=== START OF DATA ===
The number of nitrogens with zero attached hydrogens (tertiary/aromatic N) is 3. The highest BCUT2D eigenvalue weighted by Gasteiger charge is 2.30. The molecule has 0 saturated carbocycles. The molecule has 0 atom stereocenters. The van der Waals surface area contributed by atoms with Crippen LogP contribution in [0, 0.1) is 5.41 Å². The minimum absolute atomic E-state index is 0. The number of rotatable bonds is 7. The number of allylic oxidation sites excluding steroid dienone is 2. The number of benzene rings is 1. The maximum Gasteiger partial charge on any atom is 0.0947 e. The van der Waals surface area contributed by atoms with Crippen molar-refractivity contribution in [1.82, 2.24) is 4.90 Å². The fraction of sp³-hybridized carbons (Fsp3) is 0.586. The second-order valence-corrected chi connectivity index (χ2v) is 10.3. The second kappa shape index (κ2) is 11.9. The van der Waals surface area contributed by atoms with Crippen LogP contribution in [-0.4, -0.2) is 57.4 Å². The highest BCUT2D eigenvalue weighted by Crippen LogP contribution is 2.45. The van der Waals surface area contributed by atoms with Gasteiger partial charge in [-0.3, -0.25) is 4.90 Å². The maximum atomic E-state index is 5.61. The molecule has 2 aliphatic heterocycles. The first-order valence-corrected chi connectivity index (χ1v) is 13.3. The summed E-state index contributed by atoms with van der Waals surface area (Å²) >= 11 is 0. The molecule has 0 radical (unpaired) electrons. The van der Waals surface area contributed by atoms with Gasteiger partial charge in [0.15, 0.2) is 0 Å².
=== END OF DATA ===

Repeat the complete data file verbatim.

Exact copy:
The number of nitrogens with zero attached hydrogens (tertiary/aromatic N) is 3. The highest BCUT2D eigenvalue weighted by Gasteiger charge is 2.30. The molecule has 0 saturated carbocycles. The molecule has 0 atom stereocenters. The van der Waals surface area contributed by atoms with Crippen LogP contribution in [0, 0.1) is 5.41 Å². The minimum absolute atomic E-state index is 0. The number of rotatable bonds is 7. The number of allylic oxidation sites excluding steroid dienone is 2. The number of benzene rings is 1. The maximum Gasteiger partial charge on any atom is 0.0947 e. The van der Waals surface area contributed by atoms with Crippen molar-refractivity contribution in [1.82, 2.24) is 4.90 Å². The fraction of sp³-hybridized carbons (Fsp3) is 0.586. The second-order valence-corrected chi connectivity index (χ2v) is 10.3. The second kappa shape index (κ2) is 11.9. The van der Waals surface area contributed by atoms with Crippen LogP contribution in [-0.4, -0.2) is 57.4 Å². The highest BCUT2D eigenvalue weighted by Crippen LogP contribution is 2.45. The van der Waals surface area contributed by atoms with Gasteiger partial charge in [-0.3, -0.25) is 4.90 Å². The maximum atomic E-state index is 5.61. The molecule has 2 aliphatic heterocycles. The first-order valence-corrected chi connectivity index (χ1v) is 13.3. The summed E-state index contributed by atoms with van der Waals surface area (Å²) >= 11 is 0. The molecule has 0 radical (unpaired) electrons. The van der Waals surface area contributed by atoms with Gasteiger partial charge in [0.15, 0.2) is 0 Å².